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1These are the names of the sons of Yisrael who came to Egypt with Yaakov, each coming with his household:
v'-AY-leh sh'-MOT b'-NAY yis-ra-AYL ha-ba-EEM mitz-RA-y'-mah AYT ya-a-KOV EESH u'-vay-TO BA-u
אוְאֵלֶּה שְׁמוֹת בְּנֵי יִשְׂרָאֵל הַבָּאִים מִצְרָיְמָה אֵת יַעֲקֹב אִישׁ וּבֵיתוֹ בָּאוּ׃
1:1 These are the names
Sefer Shemot starts with the letter vav (ו), which signifies the conjunction ‘and,’ thus connecting it to the end of Sefer Bereishit. In fact, the passages beginning with Shemot 1:1 and Bereishit 46:8 are practically identical, each containing a list of Yaakov’s descendants who accompanied him to Egypt. The end of Sefer Bereishit describes the children of Yaakov leaving their homeland and descending to Egypt. Sefer Shemot continues the story of the exile and the subsequent miraculous redemption, and is therefore a direct continuation of Sefer Bereishit. However, the story does not end with the conclusion of Sefer Shemot. While the slavery itself comes to an end with the exodus from Egypt, the ultimate redemption comes only with the reunification of the Children of Israel and their homeland, as described in Sefer Yehoshua.
2Reuven, Shimon, Levi, and Yehuda;
ברְאוּבֵן שִׁמְעוֹן לֵוִי וִיהוּדָה׃
3Yissachar, Zevulun, and Binyamin;
גיִשָּׂשכָר זְבוּלֻן וּבְנְיָמִן׃
4Dan and Naftali, Gad and Asher.
דדָּן וְנַפְתָּלִי גָּד וְאָשֵׁר׃
5The total number of persons that were of Yaakov's issue came to seventy, Yosef being already in Egypt.
הוַיְהִי כָּל־נֶפֶשׁ יֹצְאֵי יֶרֶךְ־יַעֲקֹב שִׁבְעִים נָפֶשׁ וְיוֹסֵף הָיָה בְמִצְרָיִם׃
6Yosef died, and all his brothers, and all that generation.
ווַיָּמָת יוֹסֵף וְכָל־אֶחָיו וְכֹל הַדּוֹר הַהוּא׃
7But the Israelites were fertile and prolific; they multiplied and increased very greatly, so that the land was filled with them.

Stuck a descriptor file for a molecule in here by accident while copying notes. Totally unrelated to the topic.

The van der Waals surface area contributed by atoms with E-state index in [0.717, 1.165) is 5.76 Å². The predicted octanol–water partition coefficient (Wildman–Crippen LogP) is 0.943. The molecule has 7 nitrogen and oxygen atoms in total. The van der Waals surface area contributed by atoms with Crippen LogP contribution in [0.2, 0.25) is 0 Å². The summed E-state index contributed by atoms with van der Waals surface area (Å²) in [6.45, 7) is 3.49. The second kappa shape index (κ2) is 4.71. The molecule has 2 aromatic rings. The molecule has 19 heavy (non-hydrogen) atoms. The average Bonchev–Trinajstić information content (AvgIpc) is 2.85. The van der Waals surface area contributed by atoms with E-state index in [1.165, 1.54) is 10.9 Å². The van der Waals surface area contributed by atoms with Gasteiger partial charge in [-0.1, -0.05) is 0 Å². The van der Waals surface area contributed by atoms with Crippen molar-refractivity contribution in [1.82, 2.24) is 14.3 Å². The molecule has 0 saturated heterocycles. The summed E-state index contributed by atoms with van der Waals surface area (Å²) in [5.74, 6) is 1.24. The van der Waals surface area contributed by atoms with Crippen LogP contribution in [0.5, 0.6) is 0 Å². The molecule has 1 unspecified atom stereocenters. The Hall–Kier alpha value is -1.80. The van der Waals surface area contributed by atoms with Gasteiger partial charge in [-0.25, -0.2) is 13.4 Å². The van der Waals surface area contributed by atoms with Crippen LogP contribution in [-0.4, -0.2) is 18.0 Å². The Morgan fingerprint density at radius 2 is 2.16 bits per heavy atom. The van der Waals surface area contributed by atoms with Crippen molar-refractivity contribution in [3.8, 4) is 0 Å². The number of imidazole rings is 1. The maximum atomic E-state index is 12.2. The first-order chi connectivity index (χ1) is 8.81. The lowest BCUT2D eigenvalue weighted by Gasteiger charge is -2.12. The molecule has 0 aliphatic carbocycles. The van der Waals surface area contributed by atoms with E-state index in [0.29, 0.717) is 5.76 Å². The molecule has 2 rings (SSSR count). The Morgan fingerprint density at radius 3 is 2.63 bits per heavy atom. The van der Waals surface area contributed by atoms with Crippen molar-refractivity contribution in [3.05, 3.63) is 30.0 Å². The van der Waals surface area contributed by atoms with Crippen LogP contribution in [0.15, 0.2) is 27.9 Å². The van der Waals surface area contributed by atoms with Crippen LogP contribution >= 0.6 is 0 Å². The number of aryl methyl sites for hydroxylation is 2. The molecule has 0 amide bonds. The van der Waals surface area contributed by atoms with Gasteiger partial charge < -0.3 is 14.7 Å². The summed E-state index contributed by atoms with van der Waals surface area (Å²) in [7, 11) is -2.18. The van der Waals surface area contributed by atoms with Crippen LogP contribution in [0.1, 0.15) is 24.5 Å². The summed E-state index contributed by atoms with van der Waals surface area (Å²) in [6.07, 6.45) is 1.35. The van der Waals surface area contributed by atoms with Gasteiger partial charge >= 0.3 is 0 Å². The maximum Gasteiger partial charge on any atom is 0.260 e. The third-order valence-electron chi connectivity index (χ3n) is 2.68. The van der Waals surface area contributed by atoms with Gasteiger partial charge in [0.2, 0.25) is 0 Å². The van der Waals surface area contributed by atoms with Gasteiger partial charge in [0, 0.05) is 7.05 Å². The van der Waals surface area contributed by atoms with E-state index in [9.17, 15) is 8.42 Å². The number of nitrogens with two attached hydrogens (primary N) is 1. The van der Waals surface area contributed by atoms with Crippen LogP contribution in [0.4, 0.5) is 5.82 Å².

זוּבְנֵי יִשְׂרָאֵל פָּרוּ וַיִּשְׁרְצוּ וַיִּרְבּוּ וַיַּעַצְמוּ בִּמְאֹד מְאֹד וַתִּמָּלֵא הָאָרֶץ אֹתָם׃
8A new king arose over Egypt who did not know Yosef.
חוַיָּקָם מֶלֶךְ־חָדָשׁ עַל־מִצְרָיִם אֲשֶׁר לֹא־יָדַע אֶת־יוֹסֵף׃
9And he said to his people, “Look, B'nei Yisrael are much too numerous for us.
טוַיֹּאמֶר אֶל־עַמּוֹ הִנֵּה עַם בְּנֵי יִשְׂרָאֵל רַב וְעָצוּם מִמֶּנּוּ׃
10Let us deal shrewdly with them, so that they may not increase; otherwise in the event of war they may join our enemies in fighting against us and rise from the ground.”
יהָבָה נִתְחַכְּמָה לוֹ פֶּן־יִרְבֶּה וְהָיָה כִּי־תִקְרֶאנָה מִלְחָמָה וְנוֹסַף גַּם־הוּא עַל־שֹׂנְאֵינוּ וְנִלְחַם־בָּנוּ וְעָלָה מִן־הָאָרֶץ׃
11So they set taskmasters over them to oppress them with forced labor; and they built garrison cities for Pharaoh: Pithom and Raamses.
יאוַיָּשִׂימוּ עָלָיו שָׂרֵי מִסִּים לְמַעַן עַנֹּתוֹ בְּסִבְלֹתָם וַיִּבֶן עָרֵי מִסְכְּנוֹת לְפַרְעֹה אֶת־פִּתֹם וְאֶת־רַעַמְסֵס׃
12But the more they were oppressed, the more they increased and spread out, so that the [Egyptians] came to dread the Israelites.
יבוְכַאֲשֶׁר יְעַנּוּ אֹתוֹ כֵּן יִרְבֶּה וְכֵן יִפְרֹץ וַיָּקֻצוּ מִפְּנֵי בְּנֵי יִשְׂרָאֵל׃
13The Egyptians ruthlessly imposed upon the Israelites
יגוַיַּעֲבִדוּ מִצְרַיִם אֶת־בְּנֵי יִשְׂרָאֵל בְּפָרֶךְ׃
14the various labors that they made them perform. Ruthlessly* they made life bitter for them with harsh labor at mortar and bricks and with all sorts of tasks in the field.
ידוַיְמָרְרוּ אֶת־חַיֵּיהֶם בַּעֲבֹדָה קָשָׁה בְּחֹמֶר וּבִלְבֵנִים וּבְכָל־עֲבֹדָה בַּשָּׂדֶה אֵת כָּל־עֲבֹדָתָם אֲשֶׁר־עָבְדוּ בָהֶם בְּפָרֶךְ׃
15The king of Egypt spoke to the Hebrew midwives, one of whom was named Shiphrah and the other Puah,